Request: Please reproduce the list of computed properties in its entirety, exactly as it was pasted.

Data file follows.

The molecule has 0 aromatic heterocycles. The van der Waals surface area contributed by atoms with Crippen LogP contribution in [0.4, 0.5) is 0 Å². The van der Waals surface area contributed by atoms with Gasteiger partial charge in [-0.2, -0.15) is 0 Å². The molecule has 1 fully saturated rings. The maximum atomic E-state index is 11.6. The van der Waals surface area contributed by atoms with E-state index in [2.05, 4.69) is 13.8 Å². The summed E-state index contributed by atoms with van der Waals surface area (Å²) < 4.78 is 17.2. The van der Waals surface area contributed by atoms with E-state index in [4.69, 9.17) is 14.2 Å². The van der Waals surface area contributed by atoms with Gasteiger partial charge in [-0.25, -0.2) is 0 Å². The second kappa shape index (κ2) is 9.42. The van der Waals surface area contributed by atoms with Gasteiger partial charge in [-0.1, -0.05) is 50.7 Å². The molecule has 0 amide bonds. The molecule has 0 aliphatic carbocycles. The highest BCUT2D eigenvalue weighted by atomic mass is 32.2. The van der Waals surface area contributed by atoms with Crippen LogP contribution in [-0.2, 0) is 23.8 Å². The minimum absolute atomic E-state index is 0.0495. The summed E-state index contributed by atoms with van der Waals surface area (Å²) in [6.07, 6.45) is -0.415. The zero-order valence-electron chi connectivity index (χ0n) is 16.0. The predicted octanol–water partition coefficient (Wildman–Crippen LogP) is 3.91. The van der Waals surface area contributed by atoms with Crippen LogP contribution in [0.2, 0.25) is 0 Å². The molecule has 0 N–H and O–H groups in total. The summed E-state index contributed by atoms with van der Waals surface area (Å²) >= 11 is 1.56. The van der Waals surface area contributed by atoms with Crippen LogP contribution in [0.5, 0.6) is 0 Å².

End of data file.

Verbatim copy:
The molecule has 0 aromatic heterocycles. The van der Waals surface area contributed by atoms with Crippen LogP contribution in [0.4, 0.5) is 0 Å². The van der Waals surface area contributed by atoms with Gasteiger partial charge in [-0.2, -0.15) is 0 Å². The molecule has 1 fully saturated rings. The maximum atomic E-state index is 11.6. The van der Waals surface area contributed by atoms with E-state index in [2.05, 4.69) is 13.8 Å². The summed E-state index contributed by atoms with van der Waals surface area (Å²) < 4.78 is 17.2. The van der Waals surface area contributed by atoms with E-state index in [4.69, 9.17) is 14.2 Å². The van der Waals surface area contributed by atoms with Gasteiger partial charge in [-0.25, -0.2) is 0 Å². The second kappa shape index (κ2) is 9.42. The van der Waals surface area contributed by atoms with Gasteiger partial charge in [-0.1, -0.05) is 50.7 Å². The molecule has 0 amide bonds. The molecule has 0 aliphatic carbocycles. The highest BCUT2D eigenvalue weighted by atomic mass is 32.2. The van der Waals surface area contributed by atoms with Crippen LogP contribution in [-0.2, 0) is 23.8 Å². The minimum absolute atomic E-state index is 0.0495. The summed E-state index contributed by atoms with van der Waals surface area (Å²) in [6.07, 6.45) is -0.415. The zero-order valence-electron chi connectivity index (χ0n) is 16.0. The predicted octanol–water partition coefficient (Wildman–Crippen LogP) is 3.91. The van der Waals surface area contributed by atoms with Crippen LogP contribution in [0.2, 0.25) is 0 Å². The molecule has 0 N–H and O–H groups in total. The summed E-state index contributed by atoms with van der Waals surface area (Å²) >= 11 is 1.56. The van der Waals surface area contributed by atoms with Crippen LogP contribution in [0.5, 0.6) is 0 Å².